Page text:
snmpstrucfiller(3) snmpkit functions for taking making snmp requests based upon a structure.


#include <snmpkit.h>

SNMPSTRUCTFILLER *new_snmpstructfiller(SNMPSESSION *session);
void delete_snmpstructfiller(SNMPSTRUCTFILLER *doomed);
void snmpstructfiller_append(SNMPSTRUCTFILLER *sf, const char *oidstr,Tags tag, unsigned int offset);
void snmpstructfiller_remove(SNMPSTRUCTFILLER *sf,const char *oidstr);
void *snmpstructfiller_get(SNMPSTRUCTFILLER *sf,void *tobefilled);
void *snmpstructfiller_get_next(SNMPSTRUCTFILLER *sf, void *tobefilled);


A snmpstructfiller is an opaque data structure used fill C structures with data from the snmp requests.

The SNMP protocol is designed in a way where there is significant overhead in process of encoding and exchanging a packet. Therefore it is very inefficient and time consuming to exchange many variables in individual request packets. The way around this is to bulk up a bunch of snmp requests into one packet. Since you are most frequently fetching information which is related the snmp structure filler is designed to associate the snmp objects and data types with the offsets into the structure. That way when you do a get or a get_next you will get back a completely filled in structure.

The new_snmpstructfiller() function creates new structfiller. You will need one of these for every different set of objects that you want to fetch. It starts out not having any requests associated with it. To add requests to this structure use the snmpstructfiller_append() function. To actually do the request, use the snmpstructfiller_get() or the snmpstructfiller_get_next() functions.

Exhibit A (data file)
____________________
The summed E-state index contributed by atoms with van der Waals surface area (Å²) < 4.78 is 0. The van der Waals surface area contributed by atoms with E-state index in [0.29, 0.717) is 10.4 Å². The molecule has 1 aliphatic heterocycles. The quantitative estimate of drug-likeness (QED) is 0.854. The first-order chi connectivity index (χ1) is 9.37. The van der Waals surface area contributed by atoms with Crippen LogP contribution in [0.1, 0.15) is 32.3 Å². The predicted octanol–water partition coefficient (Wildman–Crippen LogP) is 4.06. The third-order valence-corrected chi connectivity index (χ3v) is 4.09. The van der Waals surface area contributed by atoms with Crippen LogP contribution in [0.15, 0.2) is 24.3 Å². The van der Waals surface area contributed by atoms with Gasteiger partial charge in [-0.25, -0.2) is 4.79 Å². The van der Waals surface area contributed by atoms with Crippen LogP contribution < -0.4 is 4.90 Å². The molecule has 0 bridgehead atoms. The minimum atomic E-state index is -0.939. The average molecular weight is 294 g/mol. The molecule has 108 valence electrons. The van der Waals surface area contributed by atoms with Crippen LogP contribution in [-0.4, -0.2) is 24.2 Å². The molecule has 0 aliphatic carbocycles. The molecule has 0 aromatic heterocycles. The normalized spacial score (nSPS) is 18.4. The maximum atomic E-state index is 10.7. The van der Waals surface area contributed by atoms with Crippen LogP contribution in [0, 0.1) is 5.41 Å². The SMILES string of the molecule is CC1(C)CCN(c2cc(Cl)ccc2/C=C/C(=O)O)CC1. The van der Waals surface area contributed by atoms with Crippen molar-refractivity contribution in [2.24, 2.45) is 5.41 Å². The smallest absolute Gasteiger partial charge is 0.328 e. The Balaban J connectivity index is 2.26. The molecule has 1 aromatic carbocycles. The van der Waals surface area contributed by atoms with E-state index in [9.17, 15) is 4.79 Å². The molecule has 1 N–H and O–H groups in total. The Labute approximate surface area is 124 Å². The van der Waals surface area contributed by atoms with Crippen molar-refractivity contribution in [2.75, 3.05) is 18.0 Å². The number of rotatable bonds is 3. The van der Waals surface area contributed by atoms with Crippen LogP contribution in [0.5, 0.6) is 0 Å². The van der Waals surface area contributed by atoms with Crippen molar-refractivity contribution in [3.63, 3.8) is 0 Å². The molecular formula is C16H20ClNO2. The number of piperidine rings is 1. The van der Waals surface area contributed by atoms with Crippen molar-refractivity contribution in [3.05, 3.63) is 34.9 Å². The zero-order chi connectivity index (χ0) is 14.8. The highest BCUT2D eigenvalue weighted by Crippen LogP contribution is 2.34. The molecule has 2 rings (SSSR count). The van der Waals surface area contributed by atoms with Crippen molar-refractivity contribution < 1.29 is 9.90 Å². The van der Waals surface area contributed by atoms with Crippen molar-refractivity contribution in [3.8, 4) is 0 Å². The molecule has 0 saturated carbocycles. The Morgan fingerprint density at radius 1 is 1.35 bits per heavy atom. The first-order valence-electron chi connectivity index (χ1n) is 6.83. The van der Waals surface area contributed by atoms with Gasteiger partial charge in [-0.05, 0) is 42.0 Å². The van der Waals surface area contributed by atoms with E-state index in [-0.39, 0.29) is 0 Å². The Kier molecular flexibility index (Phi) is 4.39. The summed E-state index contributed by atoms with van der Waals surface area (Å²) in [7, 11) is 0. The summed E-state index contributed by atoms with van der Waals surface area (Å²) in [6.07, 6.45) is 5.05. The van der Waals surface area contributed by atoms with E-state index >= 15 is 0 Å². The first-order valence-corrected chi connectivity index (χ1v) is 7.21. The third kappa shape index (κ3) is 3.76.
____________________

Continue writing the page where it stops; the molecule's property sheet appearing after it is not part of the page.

The delete_snmpstructfiller() function is the opposite of the new function. It frees all the resources used by the structfiller structure.

The snmpstructfiller_append() function appends a new snmp object to the structure filler. It requires the oidstring. This snmp library doesn't bother attempting to read MIBS. You must specify the snmp object in dotted decimal notation. For example, system.sysDesc is "". This means that you must look up the objects ID's before hand. This sounds like a lot of work but I have found that when writing an application it is really not that much of a problem. The tag is the type of data that the object is supposed to have as defined in the MIB and cooresponds directly to the space used in the structure you are filling. The tag can be one of the following:

INT_TAG long
IPADDR_TAG unsigned long
You get the IPADDR back in binary format. You must translate it byte for byte to get an IPADDR in the format that is usually expected.
This could concievably be an unsigned long but enough implementations of MIBS are fouled up in such that even though the mib specifies a counter, the device returns an integer. That it is best to store this number in an integer rather than an unsigned..

The final parameter is offset into the structure. For example if you have a structure and a variable like: struct info { char *descr; char *contact; } foo;

Then the offset of descr would be (char*)&(foo.descr)-(char*)&foo and the offset of contact would be (char*)&(*)&foo I know that this is a very bad way of doing things and I intend to change it in the future. Probably what I will do is change this to a function pointer which when called takes the pointer to the structure that it is supposed to insert the data in as well as the value of the data and it will insert it into the data into the structure.


Ben Woodard <[email protected]>


The library can possibly throw different kinds of C++ exceptions that won't be caught by the glue code and therefore it can cause your program to crash inexplicably.

There is no support for SNMP sets.

There is no support for getting back an OID.

There is no support for